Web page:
This video from Britain says about itself:
6 February 2017
By Zoe Streatfield in Britain:
´Don´t let this chance go by’
Wednesday 26th April 2017
KEN LOACH has urged workers to seize the “historic opportunity” to elect a Labour Party prepared to radically improve the lives of ordinary people.
Speaking at the Scottish TUC’s annual Congress in Aviemore yesterday, the acclaimed film director said that, in Jeremy Corbyn, the movement at last has a Labour leader “who will stand with workers in struggle, as he stood with the steelworkers, the junior doctors and the railway workers — and he is not afraid to declare his solidarity.”
With his eyes on the June 8 general election, he told delegates: “For the first time in my lifetime I can stand and say I support the Labour leader. I think that’s extraordinary,” adding: “We cannot let this chance go by.”
On Labour’s chances in Scotland, the veteran leftwinger said: “It was a different Labour Party that lost Scotland: the Labour Party of Blair, Brown and Mandelson. This Labour Party is 180 degrees different.”
He accused the Tories of “imposing a policy of conscious cruelty” via Department for Work and Pensions (DWP) benefit sanctions and work capability assessments and warned that they were “too wicked to be let back into government.”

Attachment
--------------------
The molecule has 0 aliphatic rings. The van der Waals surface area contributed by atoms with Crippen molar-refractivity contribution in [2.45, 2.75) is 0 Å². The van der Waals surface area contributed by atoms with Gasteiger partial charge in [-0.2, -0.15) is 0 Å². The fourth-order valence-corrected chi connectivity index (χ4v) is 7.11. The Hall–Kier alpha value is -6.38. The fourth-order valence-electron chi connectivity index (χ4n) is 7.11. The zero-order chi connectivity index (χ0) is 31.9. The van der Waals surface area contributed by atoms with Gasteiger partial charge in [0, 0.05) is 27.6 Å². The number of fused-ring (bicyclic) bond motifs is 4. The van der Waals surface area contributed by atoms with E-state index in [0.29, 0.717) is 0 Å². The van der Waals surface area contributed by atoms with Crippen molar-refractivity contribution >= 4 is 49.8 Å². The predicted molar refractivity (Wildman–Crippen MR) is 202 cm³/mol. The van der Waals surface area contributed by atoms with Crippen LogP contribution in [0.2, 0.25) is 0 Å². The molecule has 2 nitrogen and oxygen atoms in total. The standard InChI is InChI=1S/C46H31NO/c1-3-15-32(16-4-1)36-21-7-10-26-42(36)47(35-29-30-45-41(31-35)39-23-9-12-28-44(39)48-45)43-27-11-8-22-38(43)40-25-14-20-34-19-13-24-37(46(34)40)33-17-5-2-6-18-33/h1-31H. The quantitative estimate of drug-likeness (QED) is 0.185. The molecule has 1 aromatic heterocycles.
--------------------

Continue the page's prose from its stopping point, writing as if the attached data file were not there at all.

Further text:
Speaking about the subject matter of his recent hit film I, Daniel Blake, Mr Loach said there was a “programme of systematic punishment by the DWP” forcing people into low-paid, insecure work through fear.
He said that time and time again he had heard first-hand accounts of people being sanctioned and left starving because they had missed appointments due to family funerals and emergency hospital appointments.
The two-time Palme d’Or winner asked: “What is the crime for which hunger is the punishment?”
He praised Labour’s plans to cancel work capability assessments and change the sanctions regime but said that these were not policies that had been widely reported in the media.
Mr Loach warned that halting the rise of the far right across Europe was the “biggest challenge faced by the left in my lifetime.”
He asked: “Why should we be surprised at the rise of the right when governments have created a great pool of people who feel alienated, dispossessed and as though they have no future?”
Under this directive, workers are transferred temporarily to another country but fail to enjoy its working protections, for instance the minimum wage, thereby undercutting their pay in the host nation.
He added: “We need a new Europe based on working people’s interests, where workers aren’t leaving their countries bereft of skills so they can come and serve coffee over here.”
THE government has flagged dozens of deaths of people subjected to welfare reassessment as “possible suicides,” it admitted yesterday under questioning from Labour MP Diana Johnson: here.